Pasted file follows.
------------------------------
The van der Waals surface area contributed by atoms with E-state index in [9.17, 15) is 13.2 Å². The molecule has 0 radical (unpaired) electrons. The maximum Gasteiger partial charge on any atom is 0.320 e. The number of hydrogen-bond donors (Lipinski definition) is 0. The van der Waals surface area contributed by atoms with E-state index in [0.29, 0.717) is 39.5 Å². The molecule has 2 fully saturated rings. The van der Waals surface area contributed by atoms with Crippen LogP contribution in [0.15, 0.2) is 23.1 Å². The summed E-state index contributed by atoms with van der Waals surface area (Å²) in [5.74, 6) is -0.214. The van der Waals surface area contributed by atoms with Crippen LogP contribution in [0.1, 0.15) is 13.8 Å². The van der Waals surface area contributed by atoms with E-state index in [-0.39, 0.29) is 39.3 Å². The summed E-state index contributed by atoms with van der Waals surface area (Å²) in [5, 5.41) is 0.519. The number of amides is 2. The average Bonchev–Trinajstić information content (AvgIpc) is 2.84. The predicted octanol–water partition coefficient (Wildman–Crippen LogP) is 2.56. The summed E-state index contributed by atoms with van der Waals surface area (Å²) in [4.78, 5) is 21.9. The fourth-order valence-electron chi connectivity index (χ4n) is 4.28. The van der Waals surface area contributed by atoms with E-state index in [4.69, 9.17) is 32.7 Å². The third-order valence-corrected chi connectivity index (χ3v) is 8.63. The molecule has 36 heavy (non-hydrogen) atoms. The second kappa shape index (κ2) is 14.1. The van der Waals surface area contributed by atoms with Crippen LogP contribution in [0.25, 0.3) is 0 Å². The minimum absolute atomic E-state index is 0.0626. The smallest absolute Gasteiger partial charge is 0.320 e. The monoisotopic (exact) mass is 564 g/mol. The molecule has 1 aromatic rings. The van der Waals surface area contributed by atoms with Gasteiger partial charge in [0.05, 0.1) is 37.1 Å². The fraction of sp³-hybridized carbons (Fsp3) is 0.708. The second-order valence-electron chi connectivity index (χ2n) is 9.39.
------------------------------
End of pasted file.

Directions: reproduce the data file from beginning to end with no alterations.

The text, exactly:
The van der Waals surface area contributed by atoms with E-state index in [9.17, 15) is 13.2 Å². The molecule has 0 radical (unpaired) electrons. The maximum Gasteiger partial charge on any atom is 0.320 e. The number of hydrogen-bond donors (Lipinski definition) is 0. The van der Waals surface area contributed by atoms with E-state index in [0.29, 0.717) is 39.5 Å². The molecule has 2 fully saturated rings. The van der Waals surface area contributed by atoms with Crippen LogP contribution in [0.15, 0.2) is 23.1 Å². The summed E-state index contributed by atoms with van der Waals surface area (Å²) in [5.74, 6) is -0.214. The van der Waals surface area contributed by atoms with Crippen LogP contribution in [0.1, 0.15) is 13.8 Å². The van der Waals surface area contributed by atoms with E-state index in [-0.39, 0.29) is 39.3 Å². The summed E-state index contributed by atoms with van der Waals surface area (Å²) in [5, 5.41) is 0.519. The number of amides is 2. The average Bonchev–Trinajstić information content (AvgIpc) is 2.84. The predicted octanol–water partition coefficient (Wildman–Crippen LogP) is 2.56. The summed E-state index contributed by atoms with van der Waals surface area (Å²) in [4.78, 5) is 21.9. The fourth-order valence-electron chi connectivity index (χ4n) is 4.28. The van der Waals surface area contributed by atoms with E-state index in [4.69, 9.17) is 32.7 Å². The third-order valence-corrected chi connectivity index (χ3v) is 8.63. The molecule has 36 heavy (non-hydrogen) atoms. The second kappa shape index (κ2) is 14.1. The van der Waals surface area contributed by atoms with Crippen LogP contribution in [0.25, 0.3) is 0 Å². The minimum absolute atomic E-state index is 0.0626. The smallest absolute Gasteiger partial charge is 0.320 e. The monoisotopic (exact) mass is 564 g/mol. The molecule has 1 aromatic rings. The van der Waals surface area contributed by atoms with Gasteiger partial charge in [0.05, 0.1) is 37.1 Å². The fraction of sp³-hybridized carbons (Fsp3) is 0.708. The second-order valence-electron chi connectivity index (χ2n) is 9.39.